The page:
While there are a plethora of works on Nazis from every aspect ever, and no list can include everything, I’ve picked out my favourite books and the most useful books that I’ve used for my research at both a BA level and MPhil/MA level. These works are just starting-off points on Nazi German cultural and social history that have always jumped out of bibliographies.
Richard Bessel. Life in the Third Reich. London: Oxford University Press, 1987.
Bessel’s book is one of the best places to start when you want to read about the different aspects of life in Nazi Germany. The book contains articles written by several prominent historians, such as an article on “Youth” by Deltev Peukert. Engaging and accessible, this short book is a great way to learn about some of the different areas of cultural history of Nazi Germany without having to read about the war strategies of World War II.
Ian Kershaw. The “Hitler Myth”: Image and Reality in the Third Reich. Oxford: Clarendon Press, 1987.
Kershaw’s “Hitler Myth” is a great study on the cult which was built around Hitler. If you want to get one answer to “Why was Hitler so charismatic?” this is the book to start with. Kershaw meticulously looks into where the myth of Hitler’s image began and how Joseph Goebbels was able to construct it. Quite a page turner in its variety of evidence and engaging writing, Kershaw’s two volume Hitler is also an interesting read if you want to know more about Hitler’s life.
Peter Gay, Weimar Culture: The Outsider as Insider. London: W.W. Norton & Company, 1968.
While this is not a book on Nazi Germany, Gay’s study of the Weimar Republic argues that its failures–both as an artistic and political movement–helped the Nazi regime to come to power. Written in the 1960s, this study remains a cornerstone in using a cultural emphasis to explain the relationship between the Weimar Republic and the Nazi rise to power.
David Welch, The Third Reich: Politics and Propaganda. 2nd Edition. London: Routledge, 2002.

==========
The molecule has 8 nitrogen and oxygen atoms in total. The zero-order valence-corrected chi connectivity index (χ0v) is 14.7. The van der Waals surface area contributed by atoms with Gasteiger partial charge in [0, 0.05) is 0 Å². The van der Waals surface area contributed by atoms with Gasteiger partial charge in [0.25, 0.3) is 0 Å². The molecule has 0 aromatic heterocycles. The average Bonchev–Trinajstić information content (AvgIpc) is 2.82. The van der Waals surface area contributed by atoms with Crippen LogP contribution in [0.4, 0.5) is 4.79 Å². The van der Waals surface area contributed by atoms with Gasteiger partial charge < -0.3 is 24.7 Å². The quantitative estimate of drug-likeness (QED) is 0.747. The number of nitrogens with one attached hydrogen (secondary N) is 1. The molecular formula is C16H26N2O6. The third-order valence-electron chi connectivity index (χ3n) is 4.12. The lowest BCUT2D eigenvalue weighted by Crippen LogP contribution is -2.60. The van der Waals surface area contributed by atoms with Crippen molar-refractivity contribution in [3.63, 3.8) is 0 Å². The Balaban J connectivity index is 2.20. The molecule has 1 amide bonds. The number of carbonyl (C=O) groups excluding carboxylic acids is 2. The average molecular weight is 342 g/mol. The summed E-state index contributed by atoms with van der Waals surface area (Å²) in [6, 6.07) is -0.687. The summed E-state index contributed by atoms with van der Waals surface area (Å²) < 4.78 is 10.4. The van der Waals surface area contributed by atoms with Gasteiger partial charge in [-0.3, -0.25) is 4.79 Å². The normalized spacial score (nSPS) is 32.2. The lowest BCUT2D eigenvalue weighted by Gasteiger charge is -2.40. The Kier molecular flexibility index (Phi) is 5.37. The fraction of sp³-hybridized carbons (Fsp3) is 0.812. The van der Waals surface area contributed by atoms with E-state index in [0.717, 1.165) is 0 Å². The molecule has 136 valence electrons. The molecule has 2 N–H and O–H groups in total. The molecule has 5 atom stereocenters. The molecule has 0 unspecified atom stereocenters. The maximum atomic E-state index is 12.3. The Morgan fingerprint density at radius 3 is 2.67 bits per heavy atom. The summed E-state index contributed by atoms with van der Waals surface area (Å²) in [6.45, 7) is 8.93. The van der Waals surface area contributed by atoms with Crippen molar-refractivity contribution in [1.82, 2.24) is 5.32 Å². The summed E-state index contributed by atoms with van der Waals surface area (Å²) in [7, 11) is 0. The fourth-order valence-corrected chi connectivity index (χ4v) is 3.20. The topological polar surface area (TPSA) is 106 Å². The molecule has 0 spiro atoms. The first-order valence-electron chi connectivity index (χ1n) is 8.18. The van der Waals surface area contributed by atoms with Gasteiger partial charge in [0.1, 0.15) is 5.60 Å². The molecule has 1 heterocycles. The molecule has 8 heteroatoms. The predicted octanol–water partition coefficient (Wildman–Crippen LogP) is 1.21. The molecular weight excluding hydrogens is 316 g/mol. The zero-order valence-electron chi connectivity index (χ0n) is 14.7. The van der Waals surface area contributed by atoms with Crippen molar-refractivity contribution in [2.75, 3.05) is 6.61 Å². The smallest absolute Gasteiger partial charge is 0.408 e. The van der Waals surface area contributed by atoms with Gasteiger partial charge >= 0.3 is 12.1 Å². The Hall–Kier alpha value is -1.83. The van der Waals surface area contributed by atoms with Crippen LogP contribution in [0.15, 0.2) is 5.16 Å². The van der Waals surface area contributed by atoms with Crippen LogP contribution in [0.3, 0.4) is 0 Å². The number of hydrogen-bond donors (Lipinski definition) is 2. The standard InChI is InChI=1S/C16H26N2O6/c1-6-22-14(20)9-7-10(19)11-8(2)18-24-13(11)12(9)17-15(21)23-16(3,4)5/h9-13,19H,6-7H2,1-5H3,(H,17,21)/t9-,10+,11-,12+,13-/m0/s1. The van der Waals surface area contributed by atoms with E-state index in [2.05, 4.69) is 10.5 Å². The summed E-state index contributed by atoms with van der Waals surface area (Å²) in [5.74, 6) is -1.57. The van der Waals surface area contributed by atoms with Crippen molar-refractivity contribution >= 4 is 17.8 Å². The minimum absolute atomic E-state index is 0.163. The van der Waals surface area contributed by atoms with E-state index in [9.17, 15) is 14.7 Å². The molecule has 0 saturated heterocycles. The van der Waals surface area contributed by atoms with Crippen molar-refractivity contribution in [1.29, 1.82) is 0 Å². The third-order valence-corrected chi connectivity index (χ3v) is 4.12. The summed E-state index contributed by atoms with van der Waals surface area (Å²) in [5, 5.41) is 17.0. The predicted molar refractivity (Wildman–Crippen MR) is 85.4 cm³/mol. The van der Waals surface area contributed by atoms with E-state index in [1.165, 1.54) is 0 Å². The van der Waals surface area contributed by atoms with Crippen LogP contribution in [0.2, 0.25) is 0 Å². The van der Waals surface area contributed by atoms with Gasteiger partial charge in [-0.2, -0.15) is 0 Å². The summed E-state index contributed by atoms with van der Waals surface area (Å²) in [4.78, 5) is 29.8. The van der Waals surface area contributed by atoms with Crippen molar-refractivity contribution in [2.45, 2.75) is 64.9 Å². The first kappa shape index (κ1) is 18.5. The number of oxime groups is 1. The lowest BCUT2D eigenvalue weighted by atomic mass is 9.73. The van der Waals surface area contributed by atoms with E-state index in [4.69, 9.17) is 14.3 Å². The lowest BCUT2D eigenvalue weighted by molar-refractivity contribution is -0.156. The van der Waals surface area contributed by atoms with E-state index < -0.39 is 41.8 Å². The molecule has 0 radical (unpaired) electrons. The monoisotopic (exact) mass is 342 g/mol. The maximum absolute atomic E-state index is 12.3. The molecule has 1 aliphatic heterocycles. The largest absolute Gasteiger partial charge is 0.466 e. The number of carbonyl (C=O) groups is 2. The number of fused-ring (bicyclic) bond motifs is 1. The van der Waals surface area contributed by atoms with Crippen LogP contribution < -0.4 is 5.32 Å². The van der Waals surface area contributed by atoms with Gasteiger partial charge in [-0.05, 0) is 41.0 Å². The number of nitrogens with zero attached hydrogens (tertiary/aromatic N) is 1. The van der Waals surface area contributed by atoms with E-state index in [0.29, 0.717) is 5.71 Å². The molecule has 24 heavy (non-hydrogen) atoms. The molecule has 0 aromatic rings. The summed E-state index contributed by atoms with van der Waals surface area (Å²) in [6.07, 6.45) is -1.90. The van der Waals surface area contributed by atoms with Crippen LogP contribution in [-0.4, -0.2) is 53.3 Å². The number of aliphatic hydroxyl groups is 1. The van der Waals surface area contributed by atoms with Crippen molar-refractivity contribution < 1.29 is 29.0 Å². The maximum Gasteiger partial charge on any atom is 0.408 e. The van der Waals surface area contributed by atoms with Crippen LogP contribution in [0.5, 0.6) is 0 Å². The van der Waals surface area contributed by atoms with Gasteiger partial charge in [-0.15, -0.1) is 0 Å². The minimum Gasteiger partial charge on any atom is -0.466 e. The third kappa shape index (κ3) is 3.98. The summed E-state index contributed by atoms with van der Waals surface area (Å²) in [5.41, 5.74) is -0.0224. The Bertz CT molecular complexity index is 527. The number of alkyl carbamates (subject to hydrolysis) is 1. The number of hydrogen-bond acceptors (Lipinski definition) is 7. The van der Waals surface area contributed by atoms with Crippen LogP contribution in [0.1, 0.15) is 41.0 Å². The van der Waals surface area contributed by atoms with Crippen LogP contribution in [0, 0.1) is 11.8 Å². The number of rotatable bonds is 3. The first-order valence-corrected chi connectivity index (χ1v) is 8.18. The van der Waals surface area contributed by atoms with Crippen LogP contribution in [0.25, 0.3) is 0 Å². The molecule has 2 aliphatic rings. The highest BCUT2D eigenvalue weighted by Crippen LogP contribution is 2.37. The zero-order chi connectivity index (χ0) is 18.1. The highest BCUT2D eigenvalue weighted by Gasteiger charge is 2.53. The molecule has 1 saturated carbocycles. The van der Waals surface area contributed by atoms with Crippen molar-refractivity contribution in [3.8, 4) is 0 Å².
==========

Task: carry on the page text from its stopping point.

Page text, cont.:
When I first read this book, I realized I’d found myself a new friend. Welch writes mainly on the propaganda of Nazi Germany, its many forms and how it was received by the public. His writing is accessible and his argument is straightforward throughout the book. At the very end, he has even included extra documentation of primary sources, which is useful if you cannot go to German archives yourself.
Arndt Weinrich, Der Weltkrige als Erzieher: Jugend zwischen Weimarer Republi und Nationalsozialismus. Essen: Klartext Verlag, 2013.
Weinrich’s book is only in German (for now), but provides a new outlook into how we should study the Hitler Youth through cultural history and with the lens of cultural memory (think Jan Assmann). His work brings forth new insights and uses different sources than other works on the Hitler Youth, for example magazines, making his approach different from what’s currently out there. He focuses mostly on the concept of the Front Generation and how it is noticeable in Hitler Youth publications in late Weimar.
Jackson J. Spielvogel. Hitler and Nazi Germany: a History. 6th ed. Upper Saddle River, N.J.: Prentice Hall, 2010.
One of my favourite general works on Nazi Germany, which I originally read during my undergraduate degree. Speilvogel writes clearly and presents the various debates surrounding the field, making this a great starting point if you have a general curiosity about Nazi Germany that your average TV documentary just can’t satisfy.
Richard J. Evans, The Third Reich in Power. London : Penguin, 2004.
A somewhat classic read now, Evans’ work covers all aspects of life in the Third Reich, and is one of the three books in a series on Nazi Germany that he has written. Captivating and powerful, it is a great read not only for those who aren’t into typical history books, but also for the researcher in this field. I recommend this for a very thorough look at culture and daily life that you won’t get in Spielvogel’s book.
Gerhard Rempel, Hitler’s Children: The Hitler Youth and the SS. Chapel Hill: University of North Carolina Press, 1989.
The topic of this book is rather chilling, and it becomes even more so the further along you find yourself. Rempel writes in great detail about both the Hitler Youth and the SS, and gives a lot of information on both groups.
Jill Stephenson, Women in Nazi Society. New York, 1975.
Stephenson’s work, while sadly the only one on women in this list, is a well-researched book on the ways in which women were treated during the Third Reich and what their lives were like. She uses a vast variety of sources to foster an understanding of the way women lived and how they were treated by the Nazis. Her writing style is well-versed in the source material and is accessible, which is always a bonus in academic writing.
Michael Buddrus, Totale Erziehung für den totalen Krieg: Hitlerjugend und nationalsozialistische Jugendpolitik. München : K.G. Saur, 2003.
Buddrus provides a structured view of the Hitler Youth and National socialist youth politics that other works before the early 2000s did not cover. His work is only available in German, but it is worth checking out for a cultural perspective on the Hitler Youth from a general standpoint. This is a massive two volume set with an enormous amount of detail on the Hitler Youth. His work coincides well with Michael Kater’s Hitler Youth (2004), so be sure to check that out as well if you need something in English.
Where can I get these? If you’re in Cambridge, head over to the UL or the Seeley Library! Otherwise, try various booksellers for copies.